Public Deserves Real-Time, Not Bureaucratically Neutered Pollution Data
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(February 7, 2006) -- LBReport.com has been pleased to report in detail on the South Coast Air Quality Management District's no-nonsense approach to Port-related pollution and "goods movement" issues. The AQMD Board's recent vote effectively defying an unhelpful RR-CA Air Resources Bd. MOU was among AQMD's finest hours.
Sadly, the recent Southland brushfire (in the Anaheim hills) compels us to raise a nagging issue we've had with AQMD since the 2003 San Bernardino Mtn. fires. It concerns AQMD's antiquated method of disseminating information when events create high acute levels of particulate pollution.
Instead of providing real time pollution data, AQMD persists in offering only "24 hour average" PM levels. This is akin to the weather service giving a lower 24 hour-averaged temperature when it's really 110 degrees.
AQMD may deny it, but it's neutering the publicly-released data for bureaucratic, not scientific reasons. Federal and state bureaucrats have written their pollution standards in terms of "24 hour" average doses.
We believe withholding the real time data disserves the public and entities like the LB Unified School District (LBUSD). Parents and principals have to decide whether it's smart to have kids exercising and playing outdoors.
"Localized air quality events, such as wildfires that create smoke, may not be reflected in the data presented," says AQMD's air quality web page in a butt-covering caveat. The AQMD added this verbiage (and a related release on smoke hazards) in 2003 after LBReport.com began pursuing a story on the agency's failure to provide timely information about 2003 San Bernardino mountain fire fallout.
[Nov. 2003: Fire Fallout, Mass Health Impacts, Antiquated, Inaccurate, Incomplete Public Info: What AQMD Didn't Tell LB & Southeast L.A. & Orange County Areas Until Too Late]
Over two years have passed...and AQMD's "averaged" figures continue to disserve users.
On the morning of Feb. 6, 2006, with a large smoke plume and cloud covering much of the eastern sky and some ash already falling in ELB, some sensible LBUSD schools kept kids inside although elsewhere kids played outside and inhaled the stuff. Our sources tell us AQMD didn't send an advisory to schools until the afternoon...by which time most students had already gone home.
At the end of the business day on Feb. 6, LBReport.com received an emailed release indicating the City's Health Officer, Dr. Darryl Sexton, M.D. advised "all individuals with breathing problems to take extra precautions during the current poor air quality from southern California fires." [We presume he likewise didn't get AQMD's "advisory" until the afternoon.] We quote from Dr. Sexton's release in pertinent part:
The individuals most at risk for respiratory problems include people with asthma and other lung conditions and other respiratory allergies...[T]hey should stay indoors as much as possible, and to keep windows closed to minimize contact with smoky ash ridden air. Turning on the air conditioner also assists in filtering outside air.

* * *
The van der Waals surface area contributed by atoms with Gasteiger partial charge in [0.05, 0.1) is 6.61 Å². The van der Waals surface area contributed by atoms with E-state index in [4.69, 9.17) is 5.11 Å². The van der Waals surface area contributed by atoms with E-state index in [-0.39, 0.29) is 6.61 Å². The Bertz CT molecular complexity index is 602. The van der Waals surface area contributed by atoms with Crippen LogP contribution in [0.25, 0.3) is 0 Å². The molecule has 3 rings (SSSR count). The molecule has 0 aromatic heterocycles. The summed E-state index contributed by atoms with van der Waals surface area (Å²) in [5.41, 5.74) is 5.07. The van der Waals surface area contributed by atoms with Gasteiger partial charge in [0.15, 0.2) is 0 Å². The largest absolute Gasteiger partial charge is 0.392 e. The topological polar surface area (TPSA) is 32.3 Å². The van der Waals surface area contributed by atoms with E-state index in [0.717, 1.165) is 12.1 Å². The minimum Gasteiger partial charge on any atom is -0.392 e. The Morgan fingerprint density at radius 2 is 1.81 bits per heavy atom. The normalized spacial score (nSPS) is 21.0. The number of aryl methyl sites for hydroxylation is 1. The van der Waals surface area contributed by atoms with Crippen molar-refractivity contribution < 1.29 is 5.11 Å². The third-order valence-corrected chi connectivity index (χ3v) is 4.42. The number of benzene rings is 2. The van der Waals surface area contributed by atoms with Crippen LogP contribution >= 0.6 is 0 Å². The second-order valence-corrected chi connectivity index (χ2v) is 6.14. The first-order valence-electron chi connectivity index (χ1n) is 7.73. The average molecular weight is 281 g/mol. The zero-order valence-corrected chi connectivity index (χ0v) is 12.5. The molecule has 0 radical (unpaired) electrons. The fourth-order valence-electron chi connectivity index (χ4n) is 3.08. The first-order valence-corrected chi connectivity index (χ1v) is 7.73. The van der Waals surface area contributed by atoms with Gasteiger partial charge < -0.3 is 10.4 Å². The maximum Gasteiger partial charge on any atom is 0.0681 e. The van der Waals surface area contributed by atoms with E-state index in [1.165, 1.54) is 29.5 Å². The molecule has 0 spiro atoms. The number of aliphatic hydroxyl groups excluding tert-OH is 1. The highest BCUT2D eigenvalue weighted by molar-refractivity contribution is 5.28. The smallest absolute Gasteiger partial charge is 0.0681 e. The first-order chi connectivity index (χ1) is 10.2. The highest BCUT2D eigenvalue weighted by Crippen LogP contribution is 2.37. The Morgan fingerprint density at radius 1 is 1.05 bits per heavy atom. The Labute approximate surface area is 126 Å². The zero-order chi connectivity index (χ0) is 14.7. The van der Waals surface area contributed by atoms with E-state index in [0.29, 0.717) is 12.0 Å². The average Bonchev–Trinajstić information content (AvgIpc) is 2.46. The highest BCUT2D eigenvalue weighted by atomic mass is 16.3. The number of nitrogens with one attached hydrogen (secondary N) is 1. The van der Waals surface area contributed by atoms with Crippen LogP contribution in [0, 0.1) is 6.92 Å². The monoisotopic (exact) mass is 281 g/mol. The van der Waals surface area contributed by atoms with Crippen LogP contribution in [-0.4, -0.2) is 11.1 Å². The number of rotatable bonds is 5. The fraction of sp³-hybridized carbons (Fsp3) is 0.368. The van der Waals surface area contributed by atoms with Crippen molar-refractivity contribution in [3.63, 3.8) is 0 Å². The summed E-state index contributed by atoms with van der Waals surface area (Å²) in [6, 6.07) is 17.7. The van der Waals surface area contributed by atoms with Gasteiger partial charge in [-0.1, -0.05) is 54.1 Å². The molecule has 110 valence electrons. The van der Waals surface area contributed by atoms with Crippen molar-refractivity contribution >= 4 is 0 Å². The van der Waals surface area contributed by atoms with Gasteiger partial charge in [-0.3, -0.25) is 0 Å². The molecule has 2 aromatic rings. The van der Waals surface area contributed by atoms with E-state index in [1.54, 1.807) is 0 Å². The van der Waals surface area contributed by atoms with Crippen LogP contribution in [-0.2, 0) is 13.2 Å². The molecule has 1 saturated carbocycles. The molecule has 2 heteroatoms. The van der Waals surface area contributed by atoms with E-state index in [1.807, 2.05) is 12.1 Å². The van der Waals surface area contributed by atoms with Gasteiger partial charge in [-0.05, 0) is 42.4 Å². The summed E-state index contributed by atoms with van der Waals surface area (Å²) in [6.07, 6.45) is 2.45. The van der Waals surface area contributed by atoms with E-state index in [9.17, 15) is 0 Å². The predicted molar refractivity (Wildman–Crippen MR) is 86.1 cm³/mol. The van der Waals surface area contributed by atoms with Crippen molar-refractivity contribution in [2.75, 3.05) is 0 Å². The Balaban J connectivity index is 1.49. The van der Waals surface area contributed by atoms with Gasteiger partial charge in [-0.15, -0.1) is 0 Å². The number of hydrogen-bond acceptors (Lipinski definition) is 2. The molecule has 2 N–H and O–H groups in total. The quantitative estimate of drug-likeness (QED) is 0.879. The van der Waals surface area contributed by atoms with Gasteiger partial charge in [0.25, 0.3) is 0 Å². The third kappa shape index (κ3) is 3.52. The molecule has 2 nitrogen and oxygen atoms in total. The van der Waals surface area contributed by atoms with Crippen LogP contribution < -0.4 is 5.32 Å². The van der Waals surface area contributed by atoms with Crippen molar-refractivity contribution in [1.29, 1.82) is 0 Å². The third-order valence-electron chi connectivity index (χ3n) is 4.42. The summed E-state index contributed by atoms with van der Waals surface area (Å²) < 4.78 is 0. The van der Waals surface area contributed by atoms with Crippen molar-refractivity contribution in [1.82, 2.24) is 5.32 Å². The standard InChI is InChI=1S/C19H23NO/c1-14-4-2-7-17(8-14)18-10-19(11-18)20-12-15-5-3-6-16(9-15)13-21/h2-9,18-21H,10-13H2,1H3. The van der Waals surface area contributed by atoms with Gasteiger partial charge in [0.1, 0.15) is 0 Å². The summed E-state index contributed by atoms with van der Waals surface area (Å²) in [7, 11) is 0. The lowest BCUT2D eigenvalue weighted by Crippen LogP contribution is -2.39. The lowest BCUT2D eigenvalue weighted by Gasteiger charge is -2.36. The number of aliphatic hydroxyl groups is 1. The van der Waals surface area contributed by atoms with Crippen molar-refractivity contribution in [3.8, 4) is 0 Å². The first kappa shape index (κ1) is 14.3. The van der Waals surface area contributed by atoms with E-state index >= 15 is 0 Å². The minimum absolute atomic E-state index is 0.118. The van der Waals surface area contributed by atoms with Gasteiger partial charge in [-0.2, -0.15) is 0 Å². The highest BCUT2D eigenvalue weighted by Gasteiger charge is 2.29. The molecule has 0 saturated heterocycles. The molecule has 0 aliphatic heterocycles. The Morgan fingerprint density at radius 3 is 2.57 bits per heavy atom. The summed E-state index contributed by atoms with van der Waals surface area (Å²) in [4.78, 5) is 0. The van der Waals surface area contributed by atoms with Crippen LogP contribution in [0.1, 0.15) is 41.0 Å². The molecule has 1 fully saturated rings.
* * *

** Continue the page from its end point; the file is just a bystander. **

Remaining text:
Smoky conditions can be hazardous for young children, the elderly, individuals with heart conditions or chronic lung disease such as asthma and bronchitis...
All individuals should discontinue prolonged vigorous outdoor exercise lasting more than one hour. While driving, drivers should keep their windows rolled up and air conditioners on to assist in filtering the air. Use a recirculation function on your air conditioner if available instead of drawing smoky air from the outside.
[We posted a link to the release on our front page hours later after returning from covering stories.]
At dawn on Feb. 7 (when firefighters were beginning to contain the blaze), AQMD's Air Quality web page indicated a 24-hour rolling "average" PM AQI [Air Quality Index] of 41, even higher (i.e. worse) than Feb. 6's highest 24-hour "average" PM figure of 37 (when in real time the fire was at its worst). By 11 a.m. on February 7 (by which time firefighters reported some containment), the AQMD's 24-hour "average" AQI had risen to 42.
We presume that on Feb. 6, hourly PM levels were rising rapidly and were almost certainly higher than the "averaged" readings posted on AQMD's website on February 6. How much higher? AQMD knows (or should know) but hasn't said.
But here's what AQMD did say regarding the San Bernardino mountain fires in October 2003:
Oct. 28, 2003
Southland air quality officials...advised all residents -- especially children, the elderly and those with heart and lung disease -- to curtail outdoor activities if they smell smoke or see falling ash in their area...
Smoke contains a number of air pollutants, from fine particulates to carbon monoxide to cancer-causing toxic air contaminants such as benzo-a-pyrene. Limiting outdoor activities and staying indoors can help reduce one’s exposure to these pollutants...
For more information on current air quality and the health effects of wildfire smoke, see the following websites:...
U.S. Environmental Protection Agency information:
Wildfire Smoke: A Guide for Public Officials:
Brushfires are associated with Santa Ana (NE) winds. LB is in the path of those winds and frequently receives fallout from eastern mountain fires. LB has an interest in having real-time data.
We urge LBUSD management (perhaps joining with other school districts) and LB city management (perhaps with SCAG) to convey to AQMD management that the agency should provide real-time pollution data (including PM) on its website.
LB school principals, LB health officials and the taxpaying, breathing public deserves to know conditions when the information is useful, not afterward.
Contact us: mail@LBReport.com
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